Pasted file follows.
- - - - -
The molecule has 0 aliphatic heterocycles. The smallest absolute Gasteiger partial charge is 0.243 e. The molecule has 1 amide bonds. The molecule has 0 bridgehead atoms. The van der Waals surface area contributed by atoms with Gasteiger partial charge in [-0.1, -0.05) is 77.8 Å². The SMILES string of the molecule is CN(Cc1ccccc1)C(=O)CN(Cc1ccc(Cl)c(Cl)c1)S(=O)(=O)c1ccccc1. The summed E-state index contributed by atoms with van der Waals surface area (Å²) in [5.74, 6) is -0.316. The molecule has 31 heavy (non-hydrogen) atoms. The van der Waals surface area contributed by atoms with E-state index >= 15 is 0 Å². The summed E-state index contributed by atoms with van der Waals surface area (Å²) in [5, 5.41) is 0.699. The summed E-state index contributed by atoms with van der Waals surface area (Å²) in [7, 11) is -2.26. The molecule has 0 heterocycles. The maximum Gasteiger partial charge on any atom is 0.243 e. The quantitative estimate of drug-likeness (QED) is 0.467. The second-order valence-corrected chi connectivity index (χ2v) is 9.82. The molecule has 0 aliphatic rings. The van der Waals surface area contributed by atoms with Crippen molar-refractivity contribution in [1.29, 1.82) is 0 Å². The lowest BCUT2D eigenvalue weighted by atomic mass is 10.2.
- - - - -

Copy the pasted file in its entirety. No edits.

The molecule has 0 aliphatic heterocycles. The smallest absolute Gasteiger partial charge is 0.243 e. The molecule has 1 amide bonds. The molecule has 0 bridgehead atoms. The van der Waals surface area contributed by atoms with Gasteiger partial charge in [-0.1, -0.05) is 77.8 Å². The SMILES string of the molecule is CN(Cc1ccccc1)C(=O)CN(Cc1ccc(Cl)c(Cl)c1)S(=O)(=O)c1ccccc1. The summed E-state index contributed by atoms with van der Waals surface area (Å²) in [5.74, 6) is -0.316. The molecule has 31 heavy (non-hydrogen) atoms. The van der Waals surface area contributed by atoms with E-state index >= 15 is 0 Å². The summed E-state index contributed by atoms with van der Waals surface area (Å²) in [5, 5.41) is 0.699. The summed E-state index contributed by atoms with van der Waals surface area (Å²) in [7, 11) is -2.26. The molecule has 0 heterocycles. The maximum Gasteiger partial charge on any atom is 0.243 e. The quantitative estimate of drug-likeness (QED) is 0.467. The second-order valence-corrected chi connectivity index (χ2v) is 9.82. The molecule has 0 aliphatic rings. The van der Waals surface area contributed by atoms with Crippen molar-refractivity contribution in [1.29, 1.82) is 0 Å². The lowest BCUT2D eigenvalue weighted by atomic mass is 10.2.